Let The Whatever-Billion-Dollar Rumpus Begin! (Early Money Is Like, Yeesh! Edition)

The dog days of August have taken on a whole new meaning this election year. Political ad spending (a.k.a. attack advertising) has already reached Brobdingnagian levels usually reserved for the waning days of a campaign.

From MSNBC’s First Read:

Last week, the campaigns, political parties, and outside interest groups spent almost $40 million in TV ads in the presidential contest, according to ad-spending data from SMG Delta. And this week, with the Americans for Prosperity $25 million buy for the next month (which breaks out to some $5 million per week), that number could very well jump up to $45 million or $50 million — in August. And in just 8-12 battleground states.

This is the Depraved New World of political campaigns. And it’s not limited to the presidential election. From yesterday’s New York Times:

Outside Cash in Missouri Race Could Be a National Model

WASHINGTON — Missouri’s long, divisive Republican Senate primary draws to a close Tuesday, but after all the intraparty fireworks, it is the incumbent Democrat, Senator Claire McCaskill, who remains in deep trouble.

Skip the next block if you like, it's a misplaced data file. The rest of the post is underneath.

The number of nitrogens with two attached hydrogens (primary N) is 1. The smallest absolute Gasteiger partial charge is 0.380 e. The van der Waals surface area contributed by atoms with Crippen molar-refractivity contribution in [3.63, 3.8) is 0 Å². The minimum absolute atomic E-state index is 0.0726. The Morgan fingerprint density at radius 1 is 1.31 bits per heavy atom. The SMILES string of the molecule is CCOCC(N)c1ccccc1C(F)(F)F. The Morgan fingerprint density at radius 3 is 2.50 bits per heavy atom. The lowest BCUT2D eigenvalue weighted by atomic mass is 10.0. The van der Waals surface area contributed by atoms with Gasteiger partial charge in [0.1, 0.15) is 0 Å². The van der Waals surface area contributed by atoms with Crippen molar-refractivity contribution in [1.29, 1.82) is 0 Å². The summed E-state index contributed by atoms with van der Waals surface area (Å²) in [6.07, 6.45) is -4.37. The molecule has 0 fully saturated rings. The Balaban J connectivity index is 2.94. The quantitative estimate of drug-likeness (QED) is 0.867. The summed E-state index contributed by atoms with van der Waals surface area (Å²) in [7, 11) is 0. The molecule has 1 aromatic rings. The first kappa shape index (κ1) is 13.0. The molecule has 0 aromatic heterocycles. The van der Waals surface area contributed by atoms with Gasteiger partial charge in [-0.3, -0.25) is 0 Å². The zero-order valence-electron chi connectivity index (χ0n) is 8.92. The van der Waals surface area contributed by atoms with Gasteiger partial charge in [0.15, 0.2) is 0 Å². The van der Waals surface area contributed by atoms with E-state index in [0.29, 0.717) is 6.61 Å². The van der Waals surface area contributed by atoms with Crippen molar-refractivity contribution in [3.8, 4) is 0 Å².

As the three Republican candidates have battled it out, Ms. McCaskill has had to buckle down as well. Karl Rove’s Crossroads GPS, David and Charles Koch’s Americans For Prosperity, the U.S. Chamber of Commerce and the 60 Plus Association have dumped as much as $15 million into the state since July 2011 to keep her on her heels.

And on her toes.

For her part, Ms. McCaskill has made the outside money the main opponent of the campaign.

One McCaskill advertisement says: “They just keep coming back. Secret money attacking Claire McCaskill. These big oil and insurance companies don’t want you to know who they are.” As a stream of televisions showing her competitors’ ads moves across the screen, it continues: “Claire McCaskill will fight them. Always has, always will.”

Well, maybe not always. We’ll see in November.


This entry was posted in Uncategorized and tagged , , , , , , , , , . Bookmark the permalink.

Leave a Reply

Fill in your details below or click an icon to log in:

WordPress.com Logo

You are commenting using your WordPress.com account. Log Out /  Change )

Twitter picture

You are commenting using your Twitter account. Log Out /  Change )

Facebook photo

You are commenting using your Facebook account. Log Out /  Change )

Connecting to %s